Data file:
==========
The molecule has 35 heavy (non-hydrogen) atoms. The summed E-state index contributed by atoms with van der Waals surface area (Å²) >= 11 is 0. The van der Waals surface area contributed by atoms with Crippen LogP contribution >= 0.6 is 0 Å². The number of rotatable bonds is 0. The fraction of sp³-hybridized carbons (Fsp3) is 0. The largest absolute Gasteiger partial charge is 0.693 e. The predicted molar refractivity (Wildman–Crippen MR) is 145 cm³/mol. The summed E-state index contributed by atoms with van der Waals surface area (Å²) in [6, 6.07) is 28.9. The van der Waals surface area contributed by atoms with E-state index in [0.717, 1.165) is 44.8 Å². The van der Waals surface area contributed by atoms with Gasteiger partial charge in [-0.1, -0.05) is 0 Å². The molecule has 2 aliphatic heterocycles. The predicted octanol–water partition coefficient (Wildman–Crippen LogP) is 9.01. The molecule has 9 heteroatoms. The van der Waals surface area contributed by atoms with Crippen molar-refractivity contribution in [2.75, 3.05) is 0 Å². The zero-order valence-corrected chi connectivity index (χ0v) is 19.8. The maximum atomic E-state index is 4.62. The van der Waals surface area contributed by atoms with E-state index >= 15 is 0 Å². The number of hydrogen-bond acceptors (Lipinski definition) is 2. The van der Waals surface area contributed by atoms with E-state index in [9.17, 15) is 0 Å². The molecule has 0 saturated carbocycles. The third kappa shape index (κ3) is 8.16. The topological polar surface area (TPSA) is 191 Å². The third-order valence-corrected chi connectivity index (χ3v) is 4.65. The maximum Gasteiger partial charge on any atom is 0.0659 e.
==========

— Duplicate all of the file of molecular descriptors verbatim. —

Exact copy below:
The molecule has 35 heavy (non-hydrogen) atoms. The summed E-state index contributed by atoms with van der Waals surface area (Å²) >= 11 is 0. The van der Waals surface area contributed by atoms with Crippen LogP contribution >= 0.6 is 0 Å². The number of rotatable bonds is 0. The fraction of sp³-hybridized carbons (Fsp3) is 0. The largest absolute Gasteiger partial charge is 0.693 e. The predicted molar refractivity (Wildman–Crippen MR) is 145 cm³/mol. The summed E-state index contributed by atoms with van der Waals surface area (Å²) in [6, 6.07) is 28.9. The van der Waals surface area contributed by atoms with E-state index in [0.717, 1.165) is 44.8 Å². The van der Waals surface area contributed by atoms with Gasteiger partial charge in [-0.1, -0.05) is 0 Å². The molecule has 2 aliphatic heterocycles. The predicted octanol–water partition coefficient (Wildman–Crippen LogP) is 9.01. The molecule has 9 heteroatoms. The van der Waals surface area contributed by atoms with Crippen molar-refractivity contribution in [2.75, 3.05) is 0 Å². The zero-order valence-corrected chi connectivity index (χ0v) is 19.8. The maximum atomic E-state index is 4.62. The van der Waals surface area contributed by atoms with E-state index >= 15 is 0 Å². The number of hydrogen-bond acceptors (Lipinski definition) is 2. The van der Waals surface area contributed by atoms with E-state index in [9.17, 15) is 0 Å². The molecule has 0 saturated carbocycles. The third kappa shape index (κ3) is 8.16. The topological polar surface area (TPSA) is 191 Å². The third-order valence-corrected chi connectivity index (χ3v) is 4.65. The maximum Gasteiger partial charge on any atom is 0.0659 e.